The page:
Then there’s Paul’s now infamous slavery quip that he made on Meet the Press. Paul claimed the Civil War was an unnecessary bloodbath that could and should have been avoided. All Lincoln had to do was buy the slaves. Other slave promoting countries, asserts Paul, didn’t fight wars and they ended slavery peacefully. Paul’s historical dumbness would have been laughable except for four things.

One, he was dead wrong. Lincoln twice made offers to the slave owners to buy the slaves. They turned him down flat. The countries that freed the slaves without war, presumably France and England, unlike the U.S., did not practice slavery in their countries. And France did fight a war — Napoleon’s ill-fated invasion of Haiti to put down the slave revolt there.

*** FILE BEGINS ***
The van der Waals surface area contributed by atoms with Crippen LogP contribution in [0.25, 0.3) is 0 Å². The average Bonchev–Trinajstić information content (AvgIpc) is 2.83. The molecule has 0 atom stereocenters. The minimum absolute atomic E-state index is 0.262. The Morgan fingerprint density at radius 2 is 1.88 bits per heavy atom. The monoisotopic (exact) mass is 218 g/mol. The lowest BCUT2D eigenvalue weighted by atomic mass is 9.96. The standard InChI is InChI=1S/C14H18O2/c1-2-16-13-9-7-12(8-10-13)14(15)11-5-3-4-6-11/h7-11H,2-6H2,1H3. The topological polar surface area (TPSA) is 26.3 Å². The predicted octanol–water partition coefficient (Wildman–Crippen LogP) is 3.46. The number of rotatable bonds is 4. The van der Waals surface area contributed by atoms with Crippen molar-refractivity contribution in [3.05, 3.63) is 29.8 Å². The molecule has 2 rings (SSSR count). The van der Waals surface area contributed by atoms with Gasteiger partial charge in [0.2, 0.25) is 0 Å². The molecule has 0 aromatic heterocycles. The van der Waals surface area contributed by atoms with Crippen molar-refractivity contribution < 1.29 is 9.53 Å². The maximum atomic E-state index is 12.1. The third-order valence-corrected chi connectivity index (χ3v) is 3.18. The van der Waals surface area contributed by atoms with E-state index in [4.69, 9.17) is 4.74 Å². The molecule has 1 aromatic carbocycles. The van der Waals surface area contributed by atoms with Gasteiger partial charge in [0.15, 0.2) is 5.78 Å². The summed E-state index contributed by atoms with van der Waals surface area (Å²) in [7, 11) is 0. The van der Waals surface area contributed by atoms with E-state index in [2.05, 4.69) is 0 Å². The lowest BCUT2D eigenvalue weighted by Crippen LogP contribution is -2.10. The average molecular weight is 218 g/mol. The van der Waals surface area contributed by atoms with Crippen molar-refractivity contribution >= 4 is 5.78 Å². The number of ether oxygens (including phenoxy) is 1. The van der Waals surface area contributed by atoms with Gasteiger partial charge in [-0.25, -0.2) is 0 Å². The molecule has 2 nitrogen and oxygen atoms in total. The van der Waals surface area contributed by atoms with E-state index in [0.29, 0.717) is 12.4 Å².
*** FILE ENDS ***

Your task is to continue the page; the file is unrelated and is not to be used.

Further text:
Two, he’s running for president and has a national platform to spout his wrong-headed views (Meet the Press!). Three, he’s done and said stuff like this many times before. Among the choice Paulisms are that blacks are criminally inclined, political dumb bells, and chronic welfare deadbeats. There was also the alleged Paul hobnob with a noted white supremacist. Here’s what Paul on his campaign website ronpaul2008.com has to say about race. In fact he even highlights this as “Issue: Racism” on the site.

The last paragraph is nothing but rumor and innuendo and flat out lies. Paul has not stated these things, has no association with white suprimacists. If you have proof of these lies, I’d like to see it.

The first paragraph misquotes Dr. Paul. He said,